These results thus allow for a more nuanced appreciation of sauropodomorph evolutionary dynamics across the TJB, with current evidence suggesting that the end-Triassic extinction event contributed, in part, to the continued diversification of Sauropodomorpha in the earliest Jurassic. However, it also closed a period (beginning in the Norian) in which the sauropodomorph bauplan evolved many of its characteristic features, ultimately becoming the dominant phenotype within the large-bodied herbivore guild of many Late Triassic ecosystems. Thus, the increased morphological diversity observable within the UEF is interpreted as a combination of the opening-up of niche space following the events of the TJB, as well as a reflection of changing climatic and ecological drivers within the Early Jurassic. Nonetheless, increased taxon sampling and improved chronostratigraphic control is required to further corroborate the hypotheses presented here, and it remains plausible that the oft-discussed “extinction” was more staggered than generally appreciated. In this respect, the Elliot Formation remains a key index formation for correlating international faunas proximate to the TJB—both sauropodomorphan and otherwise.


We would like to extend our sincere gratitude to all the farmers and landowners of the Karoo who warmly granted us entry onto their property throughout the course of this fieldwork. For assistance in both lab and field, BWM would like to thank Kimi Chapalle, Kathleen Dollman, Pia Viglietti, Katherine Clayton, Cory Dinter, Casey Staunton (all BP), and Natasha Phillips (Centre for Archaeological Science, University of Wollongong, Australia). Reviews by Paul Barrett (Natural History Museum, London, UK) and Fabian Knoll (Fundación Conjunto Pale­ontológico de Teruel-Dinópolis, Teruel, Spain) contributed meaningfully to the overall quality of this study. The support of the DST-NRF Centre of Excellence in Palaeosciences (CoE in Palaeosciences) towards this research is hereby acknowledged. Funding from the Palaeontological Scientific Trust (PAST) (to BWM) and the Royal Society (to JNC) made possible the fieldwork conducted during the course of this research. Support for BWM in RSA was provided by an African Origins (NRF) post-doctoral bursary to JNC, and in Brazil by a FAPESP post-doctoral research grant. JNC acknowledges the support of the Friedel Sellschop Award. Ongoing support from both the University of the Witwatersrand and the University of Cape Town is gratefully acknowledged.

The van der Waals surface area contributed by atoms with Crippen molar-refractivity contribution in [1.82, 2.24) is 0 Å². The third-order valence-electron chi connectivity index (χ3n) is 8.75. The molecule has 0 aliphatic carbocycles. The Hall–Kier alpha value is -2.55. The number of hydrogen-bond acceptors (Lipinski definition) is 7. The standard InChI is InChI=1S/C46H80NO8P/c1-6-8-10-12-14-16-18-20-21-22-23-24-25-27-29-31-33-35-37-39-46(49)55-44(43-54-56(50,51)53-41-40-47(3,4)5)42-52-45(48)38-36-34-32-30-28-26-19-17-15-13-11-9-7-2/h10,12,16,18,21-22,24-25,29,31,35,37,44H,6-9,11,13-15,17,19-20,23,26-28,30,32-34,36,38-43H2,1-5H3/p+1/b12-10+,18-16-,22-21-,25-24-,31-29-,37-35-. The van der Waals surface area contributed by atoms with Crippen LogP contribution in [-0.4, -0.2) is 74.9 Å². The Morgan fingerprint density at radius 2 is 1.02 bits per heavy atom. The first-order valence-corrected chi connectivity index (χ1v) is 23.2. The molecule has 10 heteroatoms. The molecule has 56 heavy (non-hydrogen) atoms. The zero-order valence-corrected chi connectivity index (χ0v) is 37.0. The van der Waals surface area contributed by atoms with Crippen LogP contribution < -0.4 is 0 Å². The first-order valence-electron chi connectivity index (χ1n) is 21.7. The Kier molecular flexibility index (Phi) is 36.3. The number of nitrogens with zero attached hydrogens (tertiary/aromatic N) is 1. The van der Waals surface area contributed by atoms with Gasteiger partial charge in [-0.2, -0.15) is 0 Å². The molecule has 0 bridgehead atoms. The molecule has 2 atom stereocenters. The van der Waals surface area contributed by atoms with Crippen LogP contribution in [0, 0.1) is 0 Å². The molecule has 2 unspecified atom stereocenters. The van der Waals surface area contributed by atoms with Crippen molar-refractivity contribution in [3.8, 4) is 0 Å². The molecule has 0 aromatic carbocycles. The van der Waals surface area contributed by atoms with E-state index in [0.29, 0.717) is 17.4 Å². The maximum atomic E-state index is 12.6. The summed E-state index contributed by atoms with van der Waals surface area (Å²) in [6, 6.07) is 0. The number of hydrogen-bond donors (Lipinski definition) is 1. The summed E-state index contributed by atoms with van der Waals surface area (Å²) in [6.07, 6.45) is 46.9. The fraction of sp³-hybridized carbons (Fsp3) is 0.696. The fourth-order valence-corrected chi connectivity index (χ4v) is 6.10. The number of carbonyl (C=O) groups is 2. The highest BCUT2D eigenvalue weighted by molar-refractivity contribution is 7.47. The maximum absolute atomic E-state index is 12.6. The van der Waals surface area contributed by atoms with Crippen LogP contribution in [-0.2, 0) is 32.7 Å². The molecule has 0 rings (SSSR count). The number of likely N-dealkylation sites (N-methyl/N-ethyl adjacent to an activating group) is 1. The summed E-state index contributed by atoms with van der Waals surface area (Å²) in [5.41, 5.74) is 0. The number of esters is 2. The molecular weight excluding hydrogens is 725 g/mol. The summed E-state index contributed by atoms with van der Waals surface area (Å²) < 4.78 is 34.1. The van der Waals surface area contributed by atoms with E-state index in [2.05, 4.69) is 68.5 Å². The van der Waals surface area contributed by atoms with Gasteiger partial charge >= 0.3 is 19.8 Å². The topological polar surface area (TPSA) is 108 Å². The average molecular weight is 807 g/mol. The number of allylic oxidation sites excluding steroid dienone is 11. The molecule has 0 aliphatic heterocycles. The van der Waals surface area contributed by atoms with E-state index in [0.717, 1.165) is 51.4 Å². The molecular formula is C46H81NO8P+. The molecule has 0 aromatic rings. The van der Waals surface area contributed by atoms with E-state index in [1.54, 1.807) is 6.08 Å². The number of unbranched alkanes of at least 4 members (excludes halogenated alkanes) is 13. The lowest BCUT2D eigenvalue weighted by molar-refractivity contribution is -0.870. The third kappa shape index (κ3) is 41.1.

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Acta Palaeontol. Pol. 62 (3): 441–465, 2017